We make first impressions of others so intuitively that it seems effortless - I think it is fascinating that we can pin this down with scientific models, explained Ph.D. student Clare Sutherland."
New York, July 29 - Now, it is possible to accurately predict first impressions using physical features in everyday facial images such as those found on social media, says a study.
The findings show how important faces and specific images of faces can be in creating a favourable or unfavourable first impression, said Richard Vernon, a Ph.D. student part of the research team at University of York's department of psychology.
When we look at a picture of a face, we form judgements about a person's character, for example whether they are friendly, trustworthy or competent.
Even though it is not clear how accurate they are, these first impressions can influence our subsequent behaviour.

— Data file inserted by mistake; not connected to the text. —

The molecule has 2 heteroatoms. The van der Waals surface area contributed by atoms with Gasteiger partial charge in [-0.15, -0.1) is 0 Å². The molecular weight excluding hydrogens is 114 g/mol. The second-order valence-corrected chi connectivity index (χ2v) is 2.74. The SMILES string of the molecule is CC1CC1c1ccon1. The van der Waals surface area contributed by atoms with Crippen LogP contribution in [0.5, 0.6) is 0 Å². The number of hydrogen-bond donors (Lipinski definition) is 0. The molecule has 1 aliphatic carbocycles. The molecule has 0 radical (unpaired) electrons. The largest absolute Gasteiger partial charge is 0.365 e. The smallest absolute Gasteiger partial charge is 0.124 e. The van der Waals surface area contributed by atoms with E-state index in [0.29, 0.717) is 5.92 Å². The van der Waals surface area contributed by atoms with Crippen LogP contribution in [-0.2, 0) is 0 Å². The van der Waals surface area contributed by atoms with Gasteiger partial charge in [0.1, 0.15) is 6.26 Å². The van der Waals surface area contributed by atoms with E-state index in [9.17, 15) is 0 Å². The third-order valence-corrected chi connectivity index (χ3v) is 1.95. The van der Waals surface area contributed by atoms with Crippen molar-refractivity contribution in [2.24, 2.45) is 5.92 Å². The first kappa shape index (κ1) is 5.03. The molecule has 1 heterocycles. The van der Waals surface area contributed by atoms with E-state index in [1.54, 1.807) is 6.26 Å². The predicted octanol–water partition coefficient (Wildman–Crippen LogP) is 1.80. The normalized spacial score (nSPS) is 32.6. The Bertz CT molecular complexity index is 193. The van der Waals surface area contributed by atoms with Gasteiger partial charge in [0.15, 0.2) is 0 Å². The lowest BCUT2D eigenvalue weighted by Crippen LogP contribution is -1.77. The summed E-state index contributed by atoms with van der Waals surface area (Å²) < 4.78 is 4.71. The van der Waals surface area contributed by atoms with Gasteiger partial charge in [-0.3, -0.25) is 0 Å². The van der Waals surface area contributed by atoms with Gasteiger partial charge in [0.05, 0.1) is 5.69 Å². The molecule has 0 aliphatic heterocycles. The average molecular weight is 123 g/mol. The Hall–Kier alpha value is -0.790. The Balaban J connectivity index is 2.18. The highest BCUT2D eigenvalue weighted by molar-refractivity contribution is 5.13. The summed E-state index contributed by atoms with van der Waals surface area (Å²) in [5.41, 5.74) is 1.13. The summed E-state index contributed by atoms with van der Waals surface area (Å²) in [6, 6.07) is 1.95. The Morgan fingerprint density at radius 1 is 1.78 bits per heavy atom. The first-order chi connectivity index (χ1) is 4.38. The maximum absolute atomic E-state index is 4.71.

The impressions we create are becoming more important in a world where we increasingly get to know one another online rather than in the flesh, researchers noted.
Researchers took ordinary photographs from the web and analysed physical features of the faces to develop a model that could accurately predict first impressions.
Each of the 1,000 faces was described in terms of 65 different features such as eye height, eyebrow width and so on.
By combining these measures, the model could explain more than half of the variation in human raters' social judgments of the same faces.
We make first impressions of others so intuitively that it seems effortless - I think it is fascinating that we can pin this down with scientific models, explained Ph.D. student Clare Sutherland.
The study was published in Proceedings of the National Academy of Sciences (PNAS).